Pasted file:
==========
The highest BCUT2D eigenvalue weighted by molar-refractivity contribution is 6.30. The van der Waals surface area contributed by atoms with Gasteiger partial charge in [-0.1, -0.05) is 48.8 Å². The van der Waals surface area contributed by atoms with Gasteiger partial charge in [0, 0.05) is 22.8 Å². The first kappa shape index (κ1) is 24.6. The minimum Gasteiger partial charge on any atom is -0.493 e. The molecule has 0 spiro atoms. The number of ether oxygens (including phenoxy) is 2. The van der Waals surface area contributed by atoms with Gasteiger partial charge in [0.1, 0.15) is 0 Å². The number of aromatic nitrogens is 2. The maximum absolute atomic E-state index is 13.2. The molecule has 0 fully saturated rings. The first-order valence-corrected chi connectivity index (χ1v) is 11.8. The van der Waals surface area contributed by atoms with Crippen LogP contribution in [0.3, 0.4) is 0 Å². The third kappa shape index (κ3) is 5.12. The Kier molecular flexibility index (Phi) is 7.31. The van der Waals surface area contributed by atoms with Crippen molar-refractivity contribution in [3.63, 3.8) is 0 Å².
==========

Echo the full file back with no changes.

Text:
The highest BCUT2D eigenvalue weighted by molar-refractivity contribution is 6.30. The van der Waals surface area contributed by atoms with Gasteiger partial charge in [-0.1, -0.05) is 48.8 Å². The van der Waals surface area contributed by atoms with Gasteiger partial charge in [0, 0.05) is 22.8 Å². The first kappa shape index (κ1) is 24.6. The minimum Gasteiger partial charge on any atom is -0.493 e. The molecule has 0 spiro atoms. The number of ether oxygens (including phenoxy) is 2. The van der Waals surface area contributed by atoms with Gasteiger partial charge in [0.1, 0.15) is 0 Å². The number of aromatic nitrogens is 2. The maximum absolute atomic E-state index is 13.2. The molecule has 0 fully saturated rings. The first-order valence-corrected chi connectivity index (χ1v) is 11.8. The van der Waals surface area contributed by atoms with Crippen LogP contribution in [0.3, 0.4) is 0 Å². The third kappa shape index (κ3) is 5.12. The Kier molecular flexibility index (Phi) is 7.31. The van der Waals surface area contributed by atoms with Crippen molar-refractivity contribution in [3.63, 3.8) is 0 Å².